“She also stole weapons from unsuspecting Union troops and smuggled much-needed quinine [used in medical treatments] to Confederate soldiers,” Abbott wrote. “Her efforts were concentrated in the Shenandoah Valley, and as the war progressed and her infamy grew she became the face (if you will) of secessionists in that area, even earning the nickname ‘The Siren of the Shenandoah.’”

Not everyone was enamored with Boyd, however.

Kate Sperry, a Winchester resident and diarist during the Civil War who was loyal to the Confederacy, mentions her in an Oct. 26, 1861, diary entry included in local historian Garland L. Quarles’s book “Occupied Winchester: 1861-1865.”

“Bell Boyd [sic], from Martinsburg, called this afternoon, and of all fools I ever saw of the womankind, she certainly beats all — Perfectly insane on the subject of men — a dark green riding dress with brass buttons down the front, a pair of Lieut. Col.’s shoulder straps — a small riding hat with a row of brass buttons on the rim from every state in the Confederacy,” Sperry wrote.

“She is the fastest girl in Virginia or anywhere else for that matter. Since the army has been around, her senses are perfectly gone.”

The Battle of Front Royal

Some of Boyd’s best-known exploits occurred before and during the Battle of Front Royal, which took place on May 23, 1862.

Before the battle, she learned about an important war council between Union commanders in her family’s hotel, and listened through a knothole in the door or one of the walls.

When the meeting ended, she wrote down everything she had heard and rode to the Confederate battle lines, Corey said.

“During the Battle of Front Royal, she ran onto the battlefield, directly into enemy fire, to deliver a message to Jackson,” Abbott wrote. “She had learned that there was a Union plan to disable him as he headed northward through the valley.

“Granted, it was information that Jackson likely already knew, but the image of this teenager waving her bonnet, literally dodging bullets, became one of the most lasting and romantic of the war,” Abbott said.

Jackson awarded Boyd the Southern Cross of Honor following the battle and gave her an honorary position with his camp.

The Confederate victory in Front Royal, and Boyd’s exploits in taking information to Jackson, brought her to the attention of Union leaders, according to Corey.

Julia Chase, a Union sympathizer, diarist and Winchester resident also mentioned Boyd in a journal entry included in Quarles’s book.

In a diary entry from May 24, Chase wrote about her suspicions of Boyd. That specific entry did not have a year attached to it, but other entries from Chase’s diary were from 1862 and — if the entry mentioning Boyd was from the same year — it would have been written on the day after the Battle of Front Royal.

“Some 50 letters and papers have been taken from Miss Bell Boyd, who has been making herself very officious since the Federal troops have been here,” Chase wrote. “She acts as a spy, I imagine. I should think there must be some complicity between a Federal Officer and the army, as he was with this Miss Boyd. He ought with her to have been arrested.”

Confederate forces were unable to hold the area around Front Royal for long after the battle, and once Union forces reclaimed the territory, troops arrested Boyd near Winchester.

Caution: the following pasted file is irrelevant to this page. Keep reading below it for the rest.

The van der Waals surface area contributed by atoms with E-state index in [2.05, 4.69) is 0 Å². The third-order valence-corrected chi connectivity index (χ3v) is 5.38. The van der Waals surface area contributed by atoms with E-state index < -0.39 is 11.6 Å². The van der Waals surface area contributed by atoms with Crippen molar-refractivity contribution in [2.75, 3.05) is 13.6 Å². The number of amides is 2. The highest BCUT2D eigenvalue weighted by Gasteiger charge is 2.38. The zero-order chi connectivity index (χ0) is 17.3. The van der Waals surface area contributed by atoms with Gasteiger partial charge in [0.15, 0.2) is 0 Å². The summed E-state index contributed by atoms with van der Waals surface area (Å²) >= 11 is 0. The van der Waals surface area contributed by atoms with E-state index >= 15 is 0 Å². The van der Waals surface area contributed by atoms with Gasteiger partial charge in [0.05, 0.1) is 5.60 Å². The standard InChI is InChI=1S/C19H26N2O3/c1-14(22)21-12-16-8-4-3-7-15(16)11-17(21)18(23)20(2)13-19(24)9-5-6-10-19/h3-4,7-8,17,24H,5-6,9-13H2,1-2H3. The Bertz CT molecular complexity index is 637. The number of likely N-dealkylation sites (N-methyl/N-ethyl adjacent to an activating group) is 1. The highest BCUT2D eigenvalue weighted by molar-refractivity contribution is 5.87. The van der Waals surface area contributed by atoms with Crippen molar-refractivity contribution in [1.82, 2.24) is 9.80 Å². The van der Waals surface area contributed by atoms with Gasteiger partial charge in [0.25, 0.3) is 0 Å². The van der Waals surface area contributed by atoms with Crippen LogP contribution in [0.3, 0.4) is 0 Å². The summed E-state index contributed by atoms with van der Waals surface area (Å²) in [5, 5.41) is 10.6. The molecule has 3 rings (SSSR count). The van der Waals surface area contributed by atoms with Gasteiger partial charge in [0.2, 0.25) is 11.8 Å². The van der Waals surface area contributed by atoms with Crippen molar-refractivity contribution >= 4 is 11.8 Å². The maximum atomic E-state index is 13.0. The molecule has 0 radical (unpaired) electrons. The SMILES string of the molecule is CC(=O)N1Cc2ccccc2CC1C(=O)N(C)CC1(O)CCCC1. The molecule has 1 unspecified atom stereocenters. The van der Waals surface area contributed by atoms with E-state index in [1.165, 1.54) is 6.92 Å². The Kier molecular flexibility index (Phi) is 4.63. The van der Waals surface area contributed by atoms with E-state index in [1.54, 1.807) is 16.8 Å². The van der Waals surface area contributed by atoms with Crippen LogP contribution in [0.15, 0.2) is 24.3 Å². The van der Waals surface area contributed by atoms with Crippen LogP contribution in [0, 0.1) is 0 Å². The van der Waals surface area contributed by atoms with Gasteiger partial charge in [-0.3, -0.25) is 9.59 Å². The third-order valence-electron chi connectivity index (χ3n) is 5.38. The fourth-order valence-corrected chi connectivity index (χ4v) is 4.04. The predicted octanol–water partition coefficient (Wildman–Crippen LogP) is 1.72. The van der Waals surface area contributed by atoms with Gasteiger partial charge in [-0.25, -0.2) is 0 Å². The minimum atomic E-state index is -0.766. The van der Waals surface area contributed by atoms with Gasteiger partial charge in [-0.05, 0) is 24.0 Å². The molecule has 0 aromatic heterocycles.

Edwin Stanton, the Union’s secretary of war at the time, sent about 450 soldiers — since it was feared Confederate Col. Turner Ashy would attempt a rescue — to arrest Boyd for spying, according to Corey.

The troops took her to Winchester, where Boyd was allowed to see her mother before being shipped to the Old Capitol Prison in Washington, D.C. She was released after about a month in jail.

The Battle of Front Royal also vaulted Boyd into fame and celebrity, according to Abbott.

“Belle achieved worldwide fame after this; even newspapers in Europe ran stories about her and gave her nicknames (the French called her ‘La Belle Rebelle’),” Abbott wrote. “One could make the argument that the truly effective spies were the ones whose names were never known (at least not until long after the war), but Belle sort of transcended the role of ‘spy.’ There was no one else quite like her.”

After the spying

Confederate President Jefferson Davis decided to send Boyd on a diplomatic mission to England aboard The Greyhound in 1864.

A Union naval blockade stopped the ship and detained Boyd, but one of the naval officers — Samuel Wylde Hardinge — fell in love with her and the two later married in London after Boyd was forced out of the United States.

She wrote a book in two volumes, “Belle Boyd in Camp and Prison,” that was published in 1865 and became an actress — acting out parts of her spying activities on stage — to help support herself while in England.

Huntsberry said Boyd was akin to a celebrity overseas and socialized with upper-class citizens and some of the nobility.

Hardinge died in 1866, and Boyd moved back to the United States in 1869. She married two more times, had four children and toured the country in her later years, lecturing about her experiences.

Boyd died in Kilbourn City, Wis. — now named Wisconsin Dells — on June 11, 1900.

Abbott noted: “As the New York Times wrote 29 years after her death: ‘Flirtation, appeals to chivalry, insistence on her innocence, all these were tools she used as nonchalantly as a burglar his jimmy.’”

Additional information about the Belle Boyd House is available at Information about the Belle Boyd Cottage in Front Royal is at

Both sites are open to the public at certain times during the year.

Information about Karen Abbott is available at

— Contact Matt Armstrong